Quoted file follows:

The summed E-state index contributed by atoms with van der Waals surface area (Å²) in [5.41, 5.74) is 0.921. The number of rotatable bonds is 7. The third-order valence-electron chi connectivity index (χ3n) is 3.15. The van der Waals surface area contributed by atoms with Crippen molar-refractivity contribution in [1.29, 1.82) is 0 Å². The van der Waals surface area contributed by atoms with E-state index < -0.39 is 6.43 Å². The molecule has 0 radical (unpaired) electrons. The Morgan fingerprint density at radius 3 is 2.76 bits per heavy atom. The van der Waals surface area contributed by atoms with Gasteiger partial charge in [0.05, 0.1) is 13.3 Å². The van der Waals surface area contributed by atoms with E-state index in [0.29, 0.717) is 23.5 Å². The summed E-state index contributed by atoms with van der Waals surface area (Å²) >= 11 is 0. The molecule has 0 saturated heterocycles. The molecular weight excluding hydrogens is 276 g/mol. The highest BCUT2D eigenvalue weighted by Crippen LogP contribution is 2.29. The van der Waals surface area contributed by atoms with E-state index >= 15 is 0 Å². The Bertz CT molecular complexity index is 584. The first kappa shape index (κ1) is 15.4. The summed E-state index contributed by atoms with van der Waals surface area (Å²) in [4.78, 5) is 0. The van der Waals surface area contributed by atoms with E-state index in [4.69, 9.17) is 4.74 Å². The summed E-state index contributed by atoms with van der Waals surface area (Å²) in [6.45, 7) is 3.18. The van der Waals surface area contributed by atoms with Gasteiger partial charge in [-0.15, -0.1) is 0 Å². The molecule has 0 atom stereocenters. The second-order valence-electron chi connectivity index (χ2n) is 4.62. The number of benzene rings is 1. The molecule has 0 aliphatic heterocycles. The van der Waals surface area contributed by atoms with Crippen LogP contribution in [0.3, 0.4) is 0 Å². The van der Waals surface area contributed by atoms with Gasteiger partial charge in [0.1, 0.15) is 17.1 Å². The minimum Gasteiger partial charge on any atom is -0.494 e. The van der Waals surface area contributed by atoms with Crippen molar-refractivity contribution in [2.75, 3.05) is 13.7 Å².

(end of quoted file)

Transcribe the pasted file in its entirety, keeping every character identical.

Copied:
The summed E-state index contributed by atoms with van der Waals surface area (Å²) in [5.41, 5.74) is 0.921. The number of rotatable bonds is 7. The third-order valence-electron chi connectivity index (χ3n) is 3.15. The van der Waals surface area contributed by atoms with Crippen molar-refractivity contribution in [1.29, 1.82) is 0 Å². The van der Waals surface area contributed by atoms with E-state index < -0.39 is 6.43 Å². The molecule has 0 radical (unpaired) electrons. The Morgan fingerprint density at radius 3 is 2.76 bits per heavy atom. The van der Waals surface area contributed by atoms with Gasteiger partial charge in [0.05, 0.1) is 13.3 Å². The van der Waals surface area contributed by atoms with E-state index in [0.29, 0.717) is 23.5 Å². The summed E-state index contributed by atoms with van der Waals surface area (Å²) >= 11 is 0. The molecule has 0 saturated heterocycles. The molecular weight excluding hydrogens is 276 g/mol. The highest BCUT2D eigenvalue weighted by Crippen LogP contribution is 2.29. The van der Waals surface area contributed by atoms with E-state index >= 15 is 0 Å². The Bertz CT molecular complexity index is 584. The first kappa shape index (κ1) is 15.4. The summed E-state index contributed by atoms with van der Waals surface area (Å²) in [4.78, 5) is 0. The van der Waals surface area contributed by atoms with E-state index in [4.69, 9.17) is 4.74 Å². The summed E-state index contributed by atoms with van der Waals surface area (Å²) in [6.45, 7) is 3.18. The van der Waals surface area contributed by atoms with Gasteiger partial charge in [-0.15, -0.1) is 0 Å². The molecule has 0 atom stereocenters. The second-order valence-electron chi connectivity index (χ2n) is 4.62. The number of benzene rings is 1. The molecule has 0 aliphatic heterocycles. The van der Waals surface area contributed by atoms with Crippen LogP contribution in [0.3, 0.4) is 0 Å². The van der Waals surface area contributed by atoms with Gasteiger partial charge in [0.1, 0.15) is 17.1 Å². The minimum Gasteiger partial charge on any atom is -0.494 e. The van der Waals surface area contributed by atoms with Crippen molar-refractivity contribution in [2.75, 3.05) is 13.7 Å².